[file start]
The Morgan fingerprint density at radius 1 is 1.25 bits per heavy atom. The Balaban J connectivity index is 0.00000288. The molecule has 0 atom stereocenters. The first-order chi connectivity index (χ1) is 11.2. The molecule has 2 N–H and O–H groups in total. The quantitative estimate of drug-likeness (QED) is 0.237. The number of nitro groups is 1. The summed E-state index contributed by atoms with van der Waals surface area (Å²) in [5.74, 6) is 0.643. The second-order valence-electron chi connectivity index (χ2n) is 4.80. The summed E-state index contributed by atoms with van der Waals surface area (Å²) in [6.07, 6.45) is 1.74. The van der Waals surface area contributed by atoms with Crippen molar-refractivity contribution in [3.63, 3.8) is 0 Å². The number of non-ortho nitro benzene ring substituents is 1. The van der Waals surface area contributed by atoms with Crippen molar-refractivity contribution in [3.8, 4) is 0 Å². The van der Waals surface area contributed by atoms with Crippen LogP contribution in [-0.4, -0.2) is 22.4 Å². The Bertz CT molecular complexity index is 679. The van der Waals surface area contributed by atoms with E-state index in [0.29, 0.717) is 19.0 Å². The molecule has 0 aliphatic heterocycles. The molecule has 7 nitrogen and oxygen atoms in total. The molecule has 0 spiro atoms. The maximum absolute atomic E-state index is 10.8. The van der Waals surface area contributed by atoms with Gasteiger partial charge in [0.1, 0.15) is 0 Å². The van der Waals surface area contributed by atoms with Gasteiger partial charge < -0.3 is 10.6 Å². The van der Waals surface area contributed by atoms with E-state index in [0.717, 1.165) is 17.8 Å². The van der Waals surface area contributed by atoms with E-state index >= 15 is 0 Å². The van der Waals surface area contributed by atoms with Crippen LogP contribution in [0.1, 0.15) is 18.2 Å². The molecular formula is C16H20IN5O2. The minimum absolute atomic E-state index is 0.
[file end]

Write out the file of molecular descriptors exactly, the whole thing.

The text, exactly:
The Morgan fingerprint density at radius 1 is 1.25 bits per heavy atom. The Balaban J connectivity index is 0.00000288. The molecule has 0 atom stereocenters. The first-order chi connectivity index (χ1) is 11.2. The molecule has 2 N–H and O–H groups in total. The quantitative estimate of drug-likeness (QED) is 0.237. The number of nitro groups is 1. The summed E-state index contributed by atoms with van der Waals surface area (Å²) in [5.74, 6) is 0.643. The second-order valence-electron chi connectivity index (χ2n) is 4.80. The summed E-state index contributed by atoms with van der Waals surface area (Å²) in [6.07, 6.45) is 1.74. The van der Waals surface area contributed by atoms with Crippen molar-refractivity contribution in [3.63, 3.8) is 0 Å². The number of non-ortho nitro benzene ring substituents is 1. The van der Waals surface area contributed by atoms with Crippen molar-refractivity contribution in [3.8, 4) is 0 Å². The van der Waals surface area contributed by atoms with Crippen LogP contribution in [-0.4, -0.2) is 22.4 Å². The Bertz CT molecular complexity index is 679. The van der Waals surface area contributed by atoms with E-state index in [0.29, 0.717) is 19.0 Å². The molecule has 0 aliphatic heterocycles. The molecule has 7 nitrogen and oxygen atoms in total. The molecule has 0 spiro atoms. The maximum absolute atomic E-state index is 10.8. The van der Waals surface area contributed by atoms with Gasteiger partial charge in [0.1, 0.15) is 0 Å². The van der Waals surface area contributed by atoms with Gasteiger partial charge < -0.3 is 10.6 Å². The van der Waals surface area contributed by atoms with E-state index in [0.717, 1.165) is 17.8 Å². The van der Waals surface area contributed by atoms with E-state index >= 15 is 0 Å². The van der Waals surface area contributed by atoms with Crippen LogP contribution in [0.1, 0.15) is 18.2 Å². The molecular formula is C16H20IN5O2. The minimum absolute atomic E-state index is 0.